The Impact of Family Income on Child Achievement: Evidence from the Earned Income Tax Credit
Past estimates of the effect of family income on child development have often been plagued by endogeneity and measurement error. In this paper, we use an instrumental variables strategy to estimate the causal effect of income on children's math and reading achievement. Our identification derives from the large, non-linear changes in the Earned Income Tax Credit (EITC) over the last two decades. The largest of these changes increased family income by as much as 20%, or approximately $2,100, between 1993 and 1997. Using a panel of roughly 4,500 children matched to their mothers from National Longitudinal Survey of Youth datasets allows us to address problems associated with unobserved heterogeneity, endogenous transitory income shocks, and measurement error in income. Our baseline estimates imply that a $1,000 increase in income raises combined math and reading test scores by 6% of a standard deviation in the short-run. Test gains are larger for children from disadvantaged families and are robust to a variety of alternative specifications.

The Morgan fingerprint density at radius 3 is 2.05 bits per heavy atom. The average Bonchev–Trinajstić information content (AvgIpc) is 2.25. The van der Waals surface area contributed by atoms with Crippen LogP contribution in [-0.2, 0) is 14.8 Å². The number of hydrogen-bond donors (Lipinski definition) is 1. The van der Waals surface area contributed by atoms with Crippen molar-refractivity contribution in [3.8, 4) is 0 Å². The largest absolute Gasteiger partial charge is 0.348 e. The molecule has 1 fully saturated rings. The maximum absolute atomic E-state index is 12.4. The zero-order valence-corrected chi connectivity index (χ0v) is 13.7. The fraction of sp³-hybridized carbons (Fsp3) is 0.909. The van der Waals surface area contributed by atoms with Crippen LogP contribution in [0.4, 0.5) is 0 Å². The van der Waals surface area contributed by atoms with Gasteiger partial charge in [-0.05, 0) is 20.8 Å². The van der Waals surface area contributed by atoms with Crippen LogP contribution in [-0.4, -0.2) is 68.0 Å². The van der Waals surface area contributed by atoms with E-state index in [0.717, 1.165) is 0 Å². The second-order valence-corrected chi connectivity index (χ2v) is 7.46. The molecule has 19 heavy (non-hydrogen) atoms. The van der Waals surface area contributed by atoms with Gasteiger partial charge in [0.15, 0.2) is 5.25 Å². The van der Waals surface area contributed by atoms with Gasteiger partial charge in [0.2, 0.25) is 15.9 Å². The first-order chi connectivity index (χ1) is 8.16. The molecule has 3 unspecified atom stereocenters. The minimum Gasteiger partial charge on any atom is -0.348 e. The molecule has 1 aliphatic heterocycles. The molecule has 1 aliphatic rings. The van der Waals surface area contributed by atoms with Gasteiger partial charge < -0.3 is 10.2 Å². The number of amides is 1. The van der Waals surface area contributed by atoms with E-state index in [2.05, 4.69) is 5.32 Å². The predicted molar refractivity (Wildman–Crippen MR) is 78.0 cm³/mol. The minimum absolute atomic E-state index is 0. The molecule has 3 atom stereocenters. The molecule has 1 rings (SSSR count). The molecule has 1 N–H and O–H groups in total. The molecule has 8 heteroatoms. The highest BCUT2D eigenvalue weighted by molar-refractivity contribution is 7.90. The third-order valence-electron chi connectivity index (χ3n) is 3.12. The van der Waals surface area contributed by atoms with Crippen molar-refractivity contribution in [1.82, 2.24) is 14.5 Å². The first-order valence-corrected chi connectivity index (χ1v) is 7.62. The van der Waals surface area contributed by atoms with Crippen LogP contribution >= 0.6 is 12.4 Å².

We thank Mark Bils, Dan Black, David Blau, Julie Cullen, David Dahl, Greg Duncan, Rick Hanushek, Shakeeb Khan, Robert Moffitt, Krishna Pendakur, Uta Schoenberg, Todd Stinebrickner, Chris Taber, Mo Xiao and three anonymous referees for helpful comments. We also thank seminar participants at Brigham Young University, UC Berkeley, University of Chicago GSB, Institute for Fiscal Studies, Federal Reserve Bank of Cleveland, University of Kentucky, LSE, Northwestern University, University of Toronto, University of Waterloo, and Wilfred Laurier University, and conference participants at the 2005 Institute for Research on Poverty Summer Workshop, 2005 Canadian Econometrics Study Group Meeting, 2005 NBER Summer Institute, 2008 RCEA Labor Workshop. Philippe Belley, Eda Bozkurt, Javier Cano Urbina, Marina Renzo, and Fernando Leiva provided excellent research assistance. Both authors gratefully acknowledge financial support from the William T. Grant Foundation. Lochner also acknowledges support from the Social Sciences and Humanities Research Council of Canada. The views expressed herein are those of the author(s) and do not necessarily reflect the views of the National Bureau of Economic Research.
Gordon B. Dahl & Lance Lochner, 2012. "The Impact of Family Income on Child Achievement: Evidence from the Earned Income Tax Credit," American Economic Review, American Economic Association, vol. 102(5), pages 1927-56, August. citation courtesy of